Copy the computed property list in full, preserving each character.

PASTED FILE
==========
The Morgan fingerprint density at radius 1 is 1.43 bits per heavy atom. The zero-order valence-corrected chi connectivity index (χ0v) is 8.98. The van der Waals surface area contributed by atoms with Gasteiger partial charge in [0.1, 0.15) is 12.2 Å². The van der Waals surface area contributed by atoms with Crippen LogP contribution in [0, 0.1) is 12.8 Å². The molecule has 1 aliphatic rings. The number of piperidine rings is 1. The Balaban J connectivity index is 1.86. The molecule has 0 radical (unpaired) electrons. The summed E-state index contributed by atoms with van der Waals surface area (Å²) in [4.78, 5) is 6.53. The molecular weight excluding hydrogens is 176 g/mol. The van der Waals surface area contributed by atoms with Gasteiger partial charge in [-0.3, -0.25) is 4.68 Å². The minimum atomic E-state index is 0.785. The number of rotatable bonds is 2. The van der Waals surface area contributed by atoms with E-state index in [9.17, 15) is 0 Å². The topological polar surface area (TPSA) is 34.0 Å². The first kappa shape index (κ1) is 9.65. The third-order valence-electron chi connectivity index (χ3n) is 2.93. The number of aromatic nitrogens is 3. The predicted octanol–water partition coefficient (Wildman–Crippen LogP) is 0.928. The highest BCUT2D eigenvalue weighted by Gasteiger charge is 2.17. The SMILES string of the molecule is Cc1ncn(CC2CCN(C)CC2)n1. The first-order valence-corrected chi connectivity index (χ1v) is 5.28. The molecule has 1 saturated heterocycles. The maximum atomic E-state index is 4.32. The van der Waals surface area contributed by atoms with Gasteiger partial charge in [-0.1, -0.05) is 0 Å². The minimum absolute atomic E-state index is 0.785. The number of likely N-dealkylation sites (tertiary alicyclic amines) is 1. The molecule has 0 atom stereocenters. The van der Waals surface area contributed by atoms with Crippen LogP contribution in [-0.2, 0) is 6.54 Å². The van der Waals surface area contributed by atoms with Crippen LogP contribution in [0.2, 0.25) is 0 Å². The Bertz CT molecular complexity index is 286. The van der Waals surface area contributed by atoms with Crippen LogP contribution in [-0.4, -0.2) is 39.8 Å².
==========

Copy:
The Morgan fingerprint density at radius 1 is 1.43 bits per heavy atom. The zero-order valence-corrected chi connectivity index (χ0v) is 8.98. The van der Waals surface area contributed by atoms with Gasteiger partial charge in [0.1, 0.15) is 12.2 Å². The van der Waals surface area contributed by atoms with Crippen LogP contribution in [0, 0.1) is 12.8 Å². The molecule has 1 aliphatic rings. The number of piperidine rings is 1. The Balaban J connectivity index is 1.86. The molecule has 0 radical (unpaired) electrons. The summed E-state index contributed by atoms with van der Waals surface area (Å²) in [4.78, 5) is 6.53. The molecular weight excluding hydrogens is 176 g/mol. The van der Waals surface area contributed by atoms with Gasteiger partial charge in [-0.3, -0.25) is 4.68 Å². The minimum atomic E-state index is 0.785. The number of rotatable bonds is 2. The van der Waals surface area contributed by atoms with E-state index in [9.17, 15) is 0 Å². The topological polar surface area (TPSA) is 34.0 Å². The first kappa shape index (κ1) is 9.65. The third-order valence-electron chi connectivity index (χ3n) is 2.93. The number of aromatic nitrogens is 3. The predicted octanol–water partition coefficient (Wildman–Crippen LogP) is 0.928. The highest BCUT2D eigenvalue weighted by Gasteiger charge is 2.17. The SMILES string of the molecule is Cc1ncn(CC2CCN(C)CC2)n1. The first-order valence-corrected chi connectivity index (χ1v) is 5.28. The molecule has 1 saturated heterocycles. The maximum atomic E-state index is 4.32. The van der Waals surface area contributed by atoms with Gasteiger partial charge in [-0.1, -0.05) is 0 Å². The minimum absolute atomic E-state index is 0.785. The number of likely N-dealkylation sites (tertiary alicyclic amines) is 1. The molecule has 0 atom stereocenters. The van der Waals surface area contributed by atoms with Crippen LogP contribution in [-0.2, 0) is 6.54 Å². The van der Waals surface area contributed by atoms with Crippen LogP contribution in [0.2, 0.25) is 0 Å². The Bertz CT molecular complexity index is 286. The van der Waals surface area contributed by atoms with Crippen LogP contribution in [-0.4, -0.2) is 39.8 Å².